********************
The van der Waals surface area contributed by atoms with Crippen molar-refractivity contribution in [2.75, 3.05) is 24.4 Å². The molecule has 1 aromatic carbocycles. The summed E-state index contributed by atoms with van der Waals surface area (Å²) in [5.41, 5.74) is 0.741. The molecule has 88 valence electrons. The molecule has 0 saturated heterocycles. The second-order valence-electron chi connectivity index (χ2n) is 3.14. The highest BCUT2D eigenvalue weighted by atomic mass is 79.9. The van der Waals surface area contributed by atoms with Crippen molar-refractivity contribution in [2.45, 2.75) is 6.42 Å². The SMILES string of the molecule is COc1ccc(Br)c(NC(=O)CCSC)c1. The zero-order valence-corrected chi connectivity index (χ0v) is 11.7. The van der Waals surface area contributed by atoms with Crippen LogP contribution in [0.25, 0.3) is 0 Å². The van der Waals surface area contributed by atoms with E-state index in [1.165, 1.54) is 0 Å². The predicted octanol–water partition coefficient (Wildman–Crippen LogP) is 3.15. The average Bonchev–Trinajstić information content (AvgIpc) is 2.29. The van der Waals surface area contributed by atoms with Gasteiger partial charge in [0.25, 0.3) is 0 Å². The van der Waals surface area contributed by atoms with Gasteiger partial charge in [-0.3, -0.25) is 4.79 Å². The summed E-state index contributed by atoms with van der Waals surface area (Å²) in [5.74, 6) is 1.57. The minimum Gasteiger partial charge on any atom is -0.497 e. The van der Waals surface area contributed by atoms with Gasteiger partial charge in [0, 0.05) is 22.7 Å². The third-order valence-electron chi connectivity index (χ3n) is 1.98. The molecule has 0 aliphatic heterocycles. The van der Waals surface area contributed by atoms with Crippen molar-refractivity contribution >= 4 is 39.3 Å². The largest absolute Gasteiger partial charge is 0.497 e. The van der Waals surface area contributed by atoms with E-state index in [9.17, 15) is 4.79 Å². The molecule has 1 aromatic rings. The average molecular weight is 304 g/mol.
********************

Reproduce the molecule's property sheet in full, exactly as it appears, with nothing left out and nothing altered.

The van der Waals surface area contributed by atoms with Crippen molar-refractivity contribution in [2.75, 3.05) is 24.4 Å². The molecule has 1 aromatic carbocycles. The summed E-state index contributed by atoms with van der Waals surface area (Å²) in [5.41, 5.74) is 0.741. The molecule has 88 valence electrons. The molecule has 0 saturated heterocycles. The second-order valence-electron chi connectivity index (χ2n) is 3.14. The highest BCUT2D eigenvalue weighted by atomic mass is 79.9. The van der Waals surface area contributed by atoms with Crippen molar-refractivity contribution in [2.45, 2.75) is 6.42 Å². The SMILES string of the molecule is COc1ccc(Br)c(NC(=O)CCSC)c1. The zero-order valence-corrected chi connectivity index (χ0v) is 11.7. The van der Waals surface area contributed by atoms with Crippen LogP contribution in [0.25, 0.3) is 0 Å². The van der Waals surface area contributed by atoms with E-state index in [1.165, 1.54) is 0 Å². The predicted octanol–water partition coefficient (Wildman–Crippen LogP) is 3.15. The average Bonchev–Trinajstić information content (AvgIpc) is 2.29. The van der Waals surface area contributed by atoms with Gasteiger partial charge in [0.25, 0.3) is 0 Å². The van der Waals surface area contributed by atoms with Gasteiger partial charge in [-0.3, -0.25) is 4.79 Å². The summed E-state index contributed by atoms with van der Waals surface area (Å²) in [5.74, 6) is 1.57. The minimum Gasteiger partial charge on any atom is -0.497 e. The van der Waals surface area contributed by atoms with Gasteiger partial charge in [0, 0.05) is 22.7 Å². The third-order valence-electron chi connectivity index (χ3n) is 1.98. The molecule has 0 aliphatic heterocycles. The van der Waals surface area contributed by atoms with Crippen molar-refractivity contribution >= 4 is 39.3 Å². The largest absolute Gasteiger partial charge is 0.497 e. The van der Waals surface area contributed by atoms with E-state index in [9.17, 15) is 4.79 Å². The molecule has 1 aromatic rings. The average molecular weight is 304 g/mol.